The next generation SOC is able to perform this type of processing and detect patterns, from disparate data sources, real-time, historical data etc. These events can then be threat assessed and interpreted by security analysts to determine the level of risk posed to the enterprise. Forewarned, the enterprise can then align resources to reduce the impact of the attack. For instance, in the event of an emerging DoS attack, protection mechanisms can be switched from monitoring to mitigation mode and network capacity adjusted to weather the attack.
Note that Parry’s company, Auriga, supplies a variety of software and R&D services, including a Security Operations Center platform, so he might be a tad biased. Still, he has some good points. The article notes SOC insights can also be used to predict future attacks and to prioritize security spending. Typically, SOC users have been big businesses, but, Parry advocates, scalable and entry-level packages are making such tools available to smaller companies.
From monitoring mainstream social media to setting up an SOC to comb through dark web data, tools exist to combat hackers. The question, Parry observes, is whether companies will face the growing need to embrace those methods.
Cynthia Murrell, February 16, 2017
January 30, 2017
The article on Business Insider titled Hewlett Packard Enterprise Misses Its Q4 Revenue Expectations But Beats on Profit discusses the first year of HPE following its separation from HP. The article reports fiscal fourth quarter revenue of $12.5B, just short of the expected $12.85B. The article provides all of the nitty gritty details of the fourth quarter segment results, including,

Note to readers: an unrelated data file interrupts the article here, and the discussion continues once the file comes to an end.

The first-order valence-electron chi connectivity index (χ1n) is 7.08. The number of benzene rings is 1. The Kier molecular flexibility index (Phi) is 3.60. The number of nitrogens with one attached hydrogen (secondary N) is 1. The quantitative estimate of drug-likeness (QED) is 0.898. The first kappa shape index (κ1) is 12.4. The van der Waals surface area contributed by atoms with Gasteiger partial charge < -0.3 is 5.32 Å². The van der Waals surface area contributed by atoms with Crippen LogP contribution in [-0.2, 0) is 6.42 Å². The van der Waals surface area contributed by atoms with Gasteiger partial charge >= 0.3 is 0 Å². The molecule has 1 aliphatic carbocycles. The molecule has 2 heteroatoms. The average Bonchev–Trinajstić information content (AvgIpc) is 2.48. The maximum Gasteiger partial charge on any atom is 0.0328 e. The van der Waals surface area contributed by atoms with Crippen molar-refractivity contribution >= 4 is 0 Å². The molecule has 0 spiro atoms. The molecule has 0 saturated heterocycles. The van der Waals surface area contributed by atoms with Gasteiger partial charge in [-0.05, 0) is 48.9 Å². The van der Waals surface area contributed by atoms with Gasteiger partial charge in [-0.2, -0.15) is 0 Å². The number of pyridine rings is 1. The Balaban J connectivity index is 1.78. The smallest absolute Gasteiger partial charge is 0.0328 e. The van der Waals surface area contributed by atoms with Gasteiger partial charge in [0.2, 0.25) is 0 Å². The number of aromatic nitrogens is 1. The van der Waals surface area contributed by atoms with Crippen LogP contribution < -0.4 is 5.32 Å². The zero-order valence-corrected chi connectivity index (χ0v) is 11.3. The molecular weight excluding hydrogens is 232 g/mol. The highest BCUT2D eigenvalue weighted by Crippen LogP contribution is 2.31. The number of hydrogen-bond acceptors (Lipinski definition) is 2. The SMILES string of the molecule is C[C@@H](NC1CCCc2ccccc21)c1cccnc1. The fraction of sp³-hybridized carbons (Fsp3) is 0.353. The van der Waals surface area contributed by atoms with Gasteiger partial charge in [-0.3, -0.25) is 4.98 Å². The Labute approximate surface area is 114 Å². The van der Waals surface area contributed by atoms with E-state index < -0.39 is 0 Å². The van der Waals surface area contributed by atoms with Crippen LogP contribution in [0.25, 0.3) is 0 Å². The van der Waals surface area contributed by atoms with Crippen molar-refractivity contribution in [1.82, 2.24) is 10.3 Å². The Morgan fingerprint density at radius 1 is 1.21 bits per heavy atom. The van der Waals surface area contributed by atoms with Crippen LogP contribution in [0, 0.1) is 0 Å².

Software revenue was $903 million, down 6% year over year, flat when adjusted for divestitures and currency, with a 32.1% operating margin. License revenue was down 5%, down 1% when adjusted for divestitures and currency, support revenue was down 7%, up 1% when adjusted for divestitures and currency, professional services revenue was down 7%, down 4% adjusted for divestitures and currency, and software-as-a-service (SaaS) revenue was down 1%, up 11% adjusted for divestitures and currency.
Additionally, Enterprise Services revenue was reported as $4.7B, down 6% year over year, and Enterprise Group revenue was down 9% at $6.7B. Financial Services revenue was up 2% at $814M. According to HPE President and CEO Meg Whitman, all of this amounts to a major win for the standalone company. She emphasized the innovation and financial performance and called FY16 a “historic” year for the company.
Chelsea Kerwin, January 30, 2017
January 17, 2017
Have you ever visited an awesome Web site or been curious how an organization manages their Web presence? While we know the answer is some type of software, we usually are not given a specific name. Venture Beat reports that it is possible to figure out the software in the article, “SimilarTech’s Profiler Tells You All Of The Technologies That Web Companies Are Using.”